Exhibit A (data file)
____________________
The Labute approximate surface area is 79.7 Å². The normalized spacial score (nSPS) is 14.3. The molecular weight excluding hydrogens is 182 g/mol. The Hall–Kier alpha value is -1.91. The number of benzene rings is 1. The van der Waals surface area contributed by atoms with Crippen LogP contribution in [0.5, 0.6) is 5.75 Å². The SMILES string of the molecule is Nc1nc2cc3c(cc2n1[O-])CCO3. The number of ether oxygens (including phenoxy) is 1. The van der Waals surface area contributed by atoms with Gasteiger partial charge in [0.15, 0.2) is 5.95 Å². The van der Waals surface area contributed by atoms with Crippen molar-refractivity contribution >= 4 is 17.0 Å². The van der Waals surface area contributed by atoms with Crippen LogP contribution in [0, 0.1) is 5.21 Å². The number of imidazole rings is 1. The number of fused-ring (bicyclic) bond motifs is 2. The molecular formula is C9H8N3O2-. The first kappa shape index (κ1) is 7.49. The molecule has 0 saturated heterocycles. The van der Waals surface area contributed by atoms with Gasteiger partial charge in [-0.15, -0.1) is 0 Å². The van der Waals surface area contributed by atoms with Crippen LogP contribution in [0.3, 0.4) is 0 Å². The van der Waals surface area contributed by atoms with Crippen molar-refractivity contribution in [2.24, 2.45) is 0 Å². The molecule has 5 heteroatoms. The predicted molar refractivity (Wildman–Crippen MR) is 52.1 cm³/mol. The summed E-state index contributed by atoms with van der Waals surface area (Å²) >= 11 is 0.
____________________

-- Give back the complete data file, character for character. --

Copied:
The Labute approximate surface area is 79.7 Å². The normalized spacial score (nSPS) is 14.3. The molecular weight excluding hydrogens is 182 g/mol. The Hall–Kier alpha value is -1.91. The number of benzene rings is 1. The van der Waals surface area contributed by atoms with Crippen LogP contribution in [0.5, 0.6) is 5.75 Å². The SMILES string of the molecule is Nc1nc2cc3c(cc2n1[O-])CCO3. The number of ether oxygens (including phenoxy) is 1. The van der Waals surface area contributed by atoms with Gasteiger partial charge in [0.15, 0.2) is 5.95 Å². The van der Waals surface area contributed by atoms with Crippen molar-refractivity contribution >= 4 is 17.0 Å². The van der Waals surface area contributed by atoms with Crippen LogP contribution in [0, 0.1) is 5.21 Å². The number of imidazole rings is 1. The number of fused-ring (bicyclic) bond motifs is 2. The molecular formula is C9H8N3O2-. The first kappa shape index (κ1) is 7.49. The molecule has 0 saturated heterocycles. The van der Waals surface area contributed by atoms with Gasteiger partial charge in [-0.15, -0.1) is 0 Å². The van der Waals surface area contributed by atoms with Crippen LogP contribution in [0.3, 0.4) is 0 Å². The van der Waals surface area contributed by atoms with Crippen molar-refractivity contribution in [2.24, 2.45) is 0 Å². The molecule has 5 heteroatoms. The predicted molar refractivity (Wildman–Crippen MR) is 52.1 cm³/mol. The summed E-state index contributed by atoms with van der Waals surface area (Å²) >= 11 is 0.